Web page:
A little further down the river, I spot a Zora, who sees me as well, and calls out to me.  She tells me to hurry to meet with Prince Sidon. This is the second time now that I’ve run into a Zora who wanted me to talk to the Prince, and this time I decide to go find him.  I do so, and Prince Sidon tells me to head to Zora’s Domain, and to follow a long, twisty path.  It’s raining and so climbing will not be possible, and I have to follow this long, twisty path.  Did I mention it’s long?  It is long.  And twisty.  And there are monsters.  Prince Sidon warns me they use electrical attacks, but gives me an elixir that gives me a defensive boost against electricity for 6 minutes.  I don’t bother using it, and just equip my rubber armor that I picked up in Faron.

I head down the trail, and it takes a really long time to get to the end of it.  At least 3 different times, I figure I’m probably there, before I actually get there.  I mostly encounter lizals, and most of them are fairly weak, although there are some who have lightning arrows.  The lizals drop a lot of extra arrows, which is super convenient because I’ve been running somewhat low on them, and this affords me opportunity to stock up on them.  Many times, I get the drop on my adversaries and kill them before they even know what’s going on, but a few times I have a legitimate combat encounter.  There are at least two spots where I end up in a crossfire with 5-6 lizals shooting lightning arrows at me, and this is almost challenging — it forces me to focus and try, but I’m never in serious danger, although at one point I get annoyed that they keep hitting me with their lightning arrows and cause me to drop sword, shield, or bow.  I finish them off and eat a food, and move on. My Knight’s bow is strong enough that I can one-shot them if I get a headshot with a normal arrow, which makes these encounters reasonably easy, while still engaging enough to be fun.

After a long time and many encounters, I finally reach Zora’s Domain, where everyone encourages me to go talk to the King.  There’s a shrine in the middle of the Zora city, so I go unlock it first.

The shrine puzzle is tricky.  There’s a large inclined plane, a ramp, and water is running down it.  A large number of immense stone balls fall from holes in the ceiling at the top of the ramp, roll down, and fall into a bottomless pit. Off to the left, there’s a basin just the right size for one of these stone balls.  I try time-stopping one, and hit it a few times, nudge it toward the basin, and after a few tries, I manage to get it in.  

Nothing happens.

I puzzle over this, and look around carefully to see what’s changed, but nothing seems to be different.

I decide to try to risk going up the ramp to see what’s up there.  Along the ramp, there are a variety of block platforms built into the ramp, which seem to direct the falling orbs as they roll down the ramp.  I use them as cover to take refuge from the falling orbs, and get to the top without too much trouble. I find a chest, with a weak Zora spear that isn’t any better than anything I have in inventory, and when I get to the very top of the ramp, the balls stop falling from the ceiling, as though the shrine has shut off.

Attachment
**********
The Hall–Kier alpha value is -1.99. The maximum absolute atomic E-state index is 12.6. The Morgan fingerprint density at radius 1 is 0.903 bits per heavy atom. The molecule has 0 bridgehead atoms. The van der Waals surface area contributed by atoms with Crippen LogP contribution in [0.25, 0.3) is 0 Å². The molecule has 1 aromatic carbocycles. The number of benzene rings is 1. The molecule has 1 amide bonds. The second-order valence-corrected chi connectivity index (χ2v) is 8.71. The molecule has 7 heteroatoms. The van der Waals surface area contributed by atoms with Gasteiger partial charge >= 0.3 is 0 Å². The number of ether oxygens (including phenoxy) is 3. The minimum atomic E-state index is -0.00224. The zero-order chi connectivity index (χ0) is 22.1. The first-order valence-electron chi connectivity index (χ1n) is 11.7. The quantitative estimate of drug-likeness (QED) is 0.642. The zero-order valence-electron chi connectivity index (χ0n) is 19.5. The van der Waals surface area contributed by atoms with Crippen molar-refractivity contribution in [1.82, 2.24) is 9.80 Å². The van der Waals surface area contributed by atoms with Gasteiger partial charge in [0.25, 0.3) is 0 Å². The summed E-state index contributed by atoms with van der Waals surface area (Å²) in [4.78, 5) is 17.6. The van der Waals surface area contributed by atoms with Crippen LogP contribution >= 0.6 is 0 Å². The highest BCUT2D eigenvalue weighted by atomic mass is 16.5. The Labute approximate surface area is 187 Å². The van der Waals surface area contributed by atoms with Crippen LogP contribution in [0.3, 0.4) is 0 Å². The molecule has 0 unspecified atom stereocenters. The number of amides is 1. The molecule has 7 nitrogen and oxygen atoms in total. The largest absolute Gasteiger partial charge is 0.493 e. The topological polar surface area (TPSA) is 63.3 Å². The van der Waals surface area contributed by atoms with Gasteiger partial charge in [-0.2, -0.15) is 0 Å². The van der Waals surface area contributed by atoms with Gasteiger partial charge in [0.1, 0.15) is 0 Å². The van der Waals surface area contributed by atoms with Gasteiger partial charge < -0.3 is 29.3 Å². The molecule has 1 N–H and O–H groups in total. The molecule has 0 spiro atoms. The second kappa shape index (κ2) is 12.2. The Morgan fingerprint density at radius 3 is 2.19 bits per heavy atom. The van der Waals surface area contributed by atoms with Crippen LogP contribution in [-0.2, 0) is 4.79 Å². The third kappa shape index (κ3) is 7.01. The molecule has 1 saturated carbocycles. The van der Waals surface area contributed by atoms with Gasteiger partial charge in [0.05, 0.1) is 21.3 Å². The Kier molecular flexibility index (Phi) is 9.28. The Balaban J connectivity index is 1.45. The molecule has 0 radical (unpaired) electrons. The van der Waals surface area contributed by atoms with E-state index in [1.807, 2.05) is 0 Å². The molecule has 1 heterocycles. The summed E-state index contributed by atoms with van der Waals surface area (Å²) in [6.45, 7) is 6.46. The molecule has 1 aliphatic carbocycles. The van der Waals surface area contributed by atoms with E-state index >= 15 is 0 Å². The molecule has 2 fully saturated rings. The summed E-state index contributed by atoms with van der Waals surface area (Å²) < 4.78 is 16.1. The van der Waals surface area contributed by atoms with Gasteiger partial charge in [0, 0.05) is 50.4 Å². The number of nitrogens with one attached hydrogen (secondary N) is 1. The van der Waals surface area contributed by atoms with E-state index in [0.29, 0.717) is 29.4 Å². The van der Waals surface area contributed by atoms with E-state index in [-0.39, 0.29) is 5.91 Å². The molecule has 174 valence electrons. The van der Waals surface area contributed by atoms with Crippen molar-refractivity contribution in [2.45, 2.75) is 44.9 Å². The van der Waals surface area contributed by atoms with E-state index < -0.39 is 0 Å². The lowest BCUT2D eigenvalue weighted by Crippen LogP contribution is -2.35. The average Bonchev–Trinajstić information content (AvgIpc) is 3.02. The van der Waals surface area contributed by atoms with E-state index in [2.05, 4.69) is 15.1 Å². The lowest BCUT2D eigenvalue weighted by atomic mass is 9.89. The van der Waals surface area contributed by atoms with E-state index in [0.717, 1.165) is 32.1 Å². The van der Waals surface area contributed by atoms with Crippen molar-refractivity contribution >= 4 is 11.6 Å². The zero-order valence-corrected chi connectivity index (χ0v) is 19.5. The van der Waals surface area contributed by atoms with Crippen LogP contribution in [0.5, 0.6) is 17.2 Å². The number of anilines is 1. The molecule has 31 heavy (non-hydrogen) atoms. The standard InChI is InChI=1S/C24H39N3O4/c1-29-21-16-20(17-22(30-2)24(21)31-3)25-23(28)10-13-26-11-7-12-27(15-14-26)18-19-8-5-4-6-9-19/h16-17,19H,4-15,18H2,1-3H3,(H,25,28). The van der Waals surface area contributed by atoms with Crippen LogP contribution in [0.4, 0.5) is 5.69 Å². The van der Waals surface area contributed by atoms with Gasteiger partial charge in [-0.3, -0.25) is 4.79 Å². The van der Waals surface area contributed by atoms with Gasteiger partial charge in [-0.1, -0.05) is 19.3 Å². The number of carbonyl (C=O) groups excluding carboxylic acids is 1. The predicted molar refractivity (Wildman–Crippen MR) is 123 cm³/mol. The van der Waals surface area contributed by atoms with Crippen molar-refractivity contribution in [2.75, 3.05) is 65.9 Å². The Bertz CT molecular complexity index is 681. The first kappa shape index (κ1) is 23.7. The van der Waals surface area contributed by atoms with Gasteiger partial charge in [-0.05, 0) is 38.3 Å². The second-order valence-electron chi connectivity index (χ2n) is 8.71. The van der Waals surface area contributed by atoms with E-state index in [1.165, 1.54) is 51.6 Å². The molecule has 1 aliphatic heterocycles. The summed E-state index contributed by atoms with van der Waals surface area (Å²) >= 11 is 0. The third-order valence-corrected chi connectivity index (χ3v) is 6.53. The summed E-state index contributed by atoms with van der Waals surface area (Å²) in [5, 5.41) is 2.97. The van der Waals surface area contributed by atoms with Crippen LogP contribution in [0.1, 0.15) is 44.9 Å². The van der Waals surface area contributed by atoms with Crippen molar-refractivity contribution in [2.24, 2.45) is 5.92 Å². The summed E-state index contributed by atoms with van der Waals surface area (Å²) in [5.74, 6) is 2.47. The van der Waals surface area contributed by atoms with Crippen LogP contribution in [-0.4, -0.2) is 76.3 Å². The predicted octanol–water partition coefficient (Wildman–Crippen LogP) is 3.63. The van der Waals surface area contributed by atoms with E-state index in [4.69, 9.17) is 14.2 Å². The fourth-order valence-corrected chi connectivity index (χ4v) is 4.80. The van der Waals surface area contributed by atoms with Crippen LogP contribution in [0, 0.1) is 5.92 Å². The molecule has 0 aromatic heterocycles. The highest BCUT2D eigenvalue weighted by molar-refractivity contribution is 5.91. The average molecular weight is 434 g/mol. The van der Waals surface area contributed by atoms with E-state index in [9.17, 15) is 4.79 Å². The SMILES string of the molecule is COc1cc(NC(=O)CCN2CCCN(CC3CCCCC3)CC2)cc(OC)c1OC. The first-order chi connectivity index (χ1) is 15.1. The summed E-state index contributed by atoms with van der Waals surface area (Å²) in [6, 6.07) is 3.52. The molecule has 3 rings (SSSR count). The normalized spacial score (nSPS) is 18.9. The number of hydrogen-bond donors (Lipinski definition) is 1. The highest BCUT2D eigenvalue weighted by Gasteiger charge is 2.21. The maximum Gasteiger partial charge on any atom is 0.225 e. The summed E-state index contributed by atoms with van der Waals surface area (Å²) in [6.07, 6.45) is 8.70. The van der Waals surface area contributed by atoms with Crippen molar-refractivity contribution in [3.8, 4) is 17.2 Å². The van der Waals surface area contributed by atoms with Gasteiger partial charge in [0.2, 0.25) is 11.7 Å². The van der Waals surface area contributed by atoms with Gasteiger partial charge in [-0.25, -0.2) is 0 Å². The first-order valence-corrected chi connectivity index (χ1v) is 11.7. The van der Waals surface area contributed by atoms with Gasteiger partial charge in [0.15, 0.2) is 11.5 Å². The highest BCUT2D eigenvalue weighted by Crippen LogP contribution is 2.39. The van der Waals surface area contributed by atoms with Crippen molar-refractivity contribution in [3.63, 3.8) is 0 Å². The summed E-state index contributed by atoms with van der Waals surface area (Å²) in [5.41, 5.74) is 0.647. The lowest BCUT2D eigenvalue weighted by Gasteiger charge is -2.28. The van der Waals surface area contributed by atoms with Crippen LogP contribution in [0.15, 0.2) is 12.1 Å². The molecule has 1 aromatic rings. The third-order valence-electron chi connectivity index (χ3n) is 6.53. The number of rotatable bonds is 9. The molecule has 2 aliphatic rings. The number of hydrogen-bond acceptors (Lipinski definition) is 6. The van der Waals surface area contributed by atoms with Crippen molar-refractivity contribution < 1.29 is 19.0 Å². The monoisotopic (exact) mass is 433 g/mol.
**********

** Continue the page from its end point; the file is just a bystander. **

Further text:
There’s a large glowing orange orb sitting in a basin at the top of the ramp, but it seems to be immobile.

About halfway down the falls, there’s a laser beam firing from the wall, intersecting a large block.  It doesn’t seem to be movable, and I don’t see what purpose it could have. Ignoring it, I turn my attention back to the glowing orb at the top of the ramp.

I note that it is the only orb that glows, and none of the other stone balls that rolls down the ramp seems to.  I realize that the glowing orb is the special ball , and it needs to roll down to the basin at the bottom of the ramp.  But now that I’ve managed to get one of the wrong balls into the ramp, I can’t get it out.

I leave the shrine to reset it, and return.  I run up the ramp to deactivate the falling balls, and then work out a manner to get the glowing orb to roll down to the bottom of the ramp and get it into the basin.  This is accomplished with carefully placed ice blocks from my Cryonis power, and some timing.  It takes 2 or 3 tries to get it right, but I work it out, and the ball goes into the basin, and the monk’s chamber opens. I collect my spirit orb, and note that I now have 12 of them in my inventory. It’s time to cash them in for some heart containers and stamina containers.

Exiting the shrine, I look around and take a tour of the Zora city. I find a lot of Zora people and talk to as many as I can find. Many of them recognize me, much to my surprise, and I gather through talking to them that I was especially close to their champion. In fact, I think… we were a couple?  Weird. Many of the older Zora resent me and they seem to blame me and the Hylian race generally for the death of their champion. The other Zora are friendly and seem to be happy to see me, welcome me back to their domain, and seem relieved to see a hero who can help them bring their Divine Beast under control. They all urge me to go talk to the King.